Pfeiffer Beach is National Forest land, but is managed by the California Coastal Commission.  As such none of the federal or state park passes work there.  It’s also why the turn off onto Sycamore Canyon Road is unmarked.  If you head south on CA-1 from the entrance to Pfeiffer Big Sur State Park for 1.1 miles you will find a small road coming in on the right.  There is a large yellow sign there saying “NARROW ROAD – No Pedestrians - No RV’s – No Trailers” – believe them!  You’ll have to navigate a very sharp hairpin turn to the right to get onto the road down to the beach.  This is more like a U-Turn than a right turn.  If it’s busy you may want drive past the road and find a wide spot for a U-turn on CA-1 and come back to the turn from the other direction. 

Sycamore Canyon Road is 2.2 miles of winding single-lane pavement.  There are five spots along the road where two vehicles can pass each other.  So, when it is busy this can be a bit challenging if other drivers don’t understand to concept of letting opposing traffic go by before entering a one lane section.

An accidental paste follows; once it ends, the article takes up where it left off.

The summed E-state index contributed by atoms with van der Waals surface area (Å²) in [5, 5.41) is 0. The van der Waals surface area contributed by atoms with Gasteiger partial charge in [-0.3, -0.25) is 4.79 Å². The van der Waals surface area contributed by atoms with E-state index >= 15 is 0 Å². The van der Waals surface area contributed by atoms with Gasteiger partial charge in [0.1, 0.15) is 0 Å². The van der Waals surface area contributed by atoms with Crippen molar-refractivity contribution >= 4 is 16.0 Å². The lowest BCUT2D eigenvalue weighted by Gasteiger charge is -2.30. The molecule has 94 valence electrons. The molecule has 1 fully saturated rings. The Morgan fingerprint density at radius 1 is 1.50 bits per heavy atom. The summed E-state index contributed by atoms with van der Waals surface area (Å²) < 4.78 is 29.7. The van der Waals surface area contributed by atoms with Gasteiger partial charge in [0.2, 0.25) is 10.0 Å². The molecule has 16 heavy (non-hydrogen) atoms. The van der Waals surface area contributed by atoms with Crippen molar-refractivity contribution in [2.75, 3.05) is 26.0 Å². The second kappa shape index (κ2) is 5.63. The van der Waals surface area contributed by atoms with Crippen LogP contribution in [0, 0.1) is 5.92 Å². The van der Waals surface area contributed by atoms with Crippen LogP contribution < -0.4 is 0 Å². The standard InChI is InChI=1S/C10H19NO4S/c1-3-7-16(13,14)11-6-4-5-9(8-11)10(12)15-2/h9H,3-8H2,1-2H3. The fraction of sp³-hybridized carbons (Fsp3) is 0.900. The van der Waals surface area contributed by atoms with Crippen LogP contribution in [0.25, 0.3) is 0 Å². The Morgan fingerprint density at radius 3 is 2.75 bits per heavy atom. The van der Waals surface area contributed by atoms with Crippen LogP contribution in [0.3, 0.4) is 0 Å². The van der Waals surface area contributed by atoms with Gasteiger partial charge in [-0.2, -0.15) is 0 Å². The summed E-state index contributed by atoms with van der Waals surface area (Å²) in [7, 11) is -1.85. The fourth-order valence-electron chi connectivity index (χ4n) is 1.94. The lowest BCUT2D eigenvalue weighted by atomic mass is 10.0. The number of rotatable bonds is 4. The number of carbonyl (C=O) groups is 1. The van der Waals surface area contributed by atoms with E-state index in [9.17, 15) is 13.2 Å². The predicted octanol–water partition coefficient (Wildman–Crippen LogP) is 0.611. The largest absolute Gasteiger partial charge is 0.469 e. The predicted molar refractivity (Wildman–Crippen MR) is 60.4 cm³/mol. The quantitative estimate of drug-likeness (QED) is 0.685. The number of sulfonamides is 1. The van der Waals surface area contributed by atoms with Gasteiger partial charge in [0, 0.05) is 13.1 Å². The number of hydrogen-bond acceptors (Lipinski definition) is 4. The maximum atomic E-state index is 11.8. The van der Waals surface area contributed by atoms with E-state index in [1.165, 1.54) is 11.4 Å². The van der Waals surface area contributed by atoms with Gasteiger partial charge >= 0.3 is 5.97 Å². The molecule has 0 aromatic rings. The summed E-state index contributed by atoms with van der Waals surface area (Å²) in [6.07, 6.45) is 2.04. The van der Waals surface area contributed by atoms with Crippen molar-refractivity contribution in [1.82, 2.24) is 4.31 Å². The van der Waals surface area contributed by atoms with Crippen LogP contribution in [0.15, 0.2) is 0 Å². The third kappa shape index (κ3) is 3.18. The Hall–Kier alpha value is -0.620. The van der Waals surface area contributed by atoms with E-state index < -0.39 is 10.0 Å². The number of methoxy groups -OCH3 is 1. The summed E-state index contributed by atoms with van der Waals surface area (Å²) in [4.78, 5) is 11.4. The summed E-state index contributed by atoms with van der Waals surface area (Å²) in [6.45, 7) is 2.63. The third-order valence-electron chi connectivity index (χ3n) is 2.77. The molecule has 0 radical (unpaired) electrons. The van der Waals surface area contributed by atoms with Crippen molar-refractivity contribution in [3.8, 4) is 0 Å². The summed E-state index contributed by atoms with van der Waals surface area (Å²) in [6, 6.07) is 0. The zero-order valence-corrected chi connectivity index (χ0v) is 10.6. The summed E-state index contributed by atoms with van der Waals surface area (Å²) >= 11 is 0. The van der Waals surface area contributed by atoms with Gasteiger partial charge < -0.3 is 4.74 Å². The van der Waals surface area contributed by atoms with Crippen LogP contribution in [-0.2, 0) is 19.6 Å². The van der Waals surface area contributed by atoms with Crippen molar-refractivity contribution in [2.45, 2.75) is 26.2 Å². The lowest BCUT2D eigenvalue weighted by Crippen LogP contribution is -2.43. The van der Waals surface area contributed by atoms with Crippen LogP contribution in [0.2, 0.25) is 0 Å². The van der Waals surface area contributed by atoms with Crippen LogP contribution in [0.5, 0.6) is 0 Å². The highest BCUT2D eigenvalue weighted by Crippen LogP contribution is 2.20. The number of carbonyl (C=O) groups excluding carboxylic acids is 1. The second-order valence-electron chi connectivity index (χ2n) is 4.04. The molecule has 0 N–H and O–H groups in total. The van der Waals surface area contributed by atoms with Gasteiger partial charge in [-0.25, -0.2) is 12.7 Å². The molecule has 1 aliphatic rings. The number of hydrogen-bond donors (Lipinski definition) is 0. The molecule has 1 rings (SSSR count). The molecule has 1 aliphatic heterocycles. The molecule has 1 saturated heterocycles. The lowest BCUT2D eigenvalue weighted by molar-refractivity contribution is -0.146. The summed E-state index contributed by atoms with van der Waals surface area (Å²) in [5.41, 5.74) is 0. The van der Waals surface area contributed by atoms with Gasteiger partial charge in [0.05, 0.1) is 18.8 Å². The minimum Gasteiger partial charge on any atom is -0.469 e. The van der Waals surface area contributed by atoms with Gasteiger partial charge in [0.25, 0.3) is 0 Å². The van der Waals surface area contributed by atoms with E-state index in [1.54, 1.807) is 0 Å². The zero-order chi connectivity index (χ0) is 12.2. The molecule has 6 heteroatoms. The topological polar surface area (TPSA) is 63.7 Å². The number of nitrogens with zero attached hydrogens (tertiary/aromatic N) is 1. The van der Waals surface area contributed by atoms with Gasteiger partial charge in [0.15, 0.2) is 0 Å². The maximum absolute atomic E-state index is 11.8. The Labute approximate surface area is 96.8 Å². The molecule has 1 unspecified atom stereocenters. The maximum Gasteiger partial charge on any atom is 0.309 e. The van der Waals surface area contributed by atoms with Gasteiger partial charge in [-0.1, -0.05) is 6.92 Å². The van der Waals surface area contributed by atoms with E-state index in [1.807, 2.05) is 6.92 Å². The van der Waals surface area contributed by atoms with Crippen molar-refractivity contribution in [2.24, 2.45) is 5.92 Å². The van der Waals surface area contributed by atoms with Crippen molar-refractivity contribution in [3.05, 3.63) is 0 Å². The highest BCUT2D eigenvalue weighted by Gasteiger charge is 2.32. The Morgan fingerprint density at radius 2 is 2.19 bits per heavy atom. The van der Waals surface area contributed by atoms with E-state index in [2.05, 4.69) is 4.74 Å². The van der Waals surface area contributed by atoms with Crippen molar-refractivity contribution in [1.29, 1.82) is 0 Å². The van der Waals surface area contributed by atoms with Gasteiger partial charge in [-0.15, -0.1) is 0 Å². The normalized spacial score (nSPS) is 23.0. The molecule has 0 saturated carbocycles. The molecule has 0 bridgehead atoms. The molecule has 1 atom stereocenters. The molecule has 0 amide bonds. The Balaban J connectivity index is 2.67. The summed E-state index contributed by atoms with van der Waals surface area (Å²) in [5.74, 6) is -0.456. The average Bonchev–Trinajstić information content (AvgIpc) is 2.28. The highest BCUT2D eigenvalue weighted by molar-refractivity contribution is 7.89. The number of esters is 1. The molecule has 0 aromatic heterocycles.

Suffice it to say, this is a very popular destination as it is one of only places along the Big Sur coast where you can drive to a beach.  As it also features great sand and 2, magnificent sea caves very close to (or actually part of) the beach at low tide it is a popular destination for photographers as well as beach goers in general.  On a limited number of days in December and January photographers crowd the beach to obtain pictures of the setting sun visible through one of the arches.

The $12 per car parking lot at the beach accommodates 65 vehicles and is usually full on summer and holiday weekends and on most other days near sunset.  If you’re after sunset photography here, plan to get down to the beach one or two hours ahead of time as otherwise your sunset will happen while you’re sitting in a line of cars waiting at the pay station for some other car to leave.  During the summer, a shuttle operates from the US Forest Service headquarters at Big Sur Station to the beach.  It is a short walk from the parking lot to the beach. For the record, don’t confuse Pfeiffer Beach with the beach at Julia Pfeiffer Burns State Park (where McWay falls is).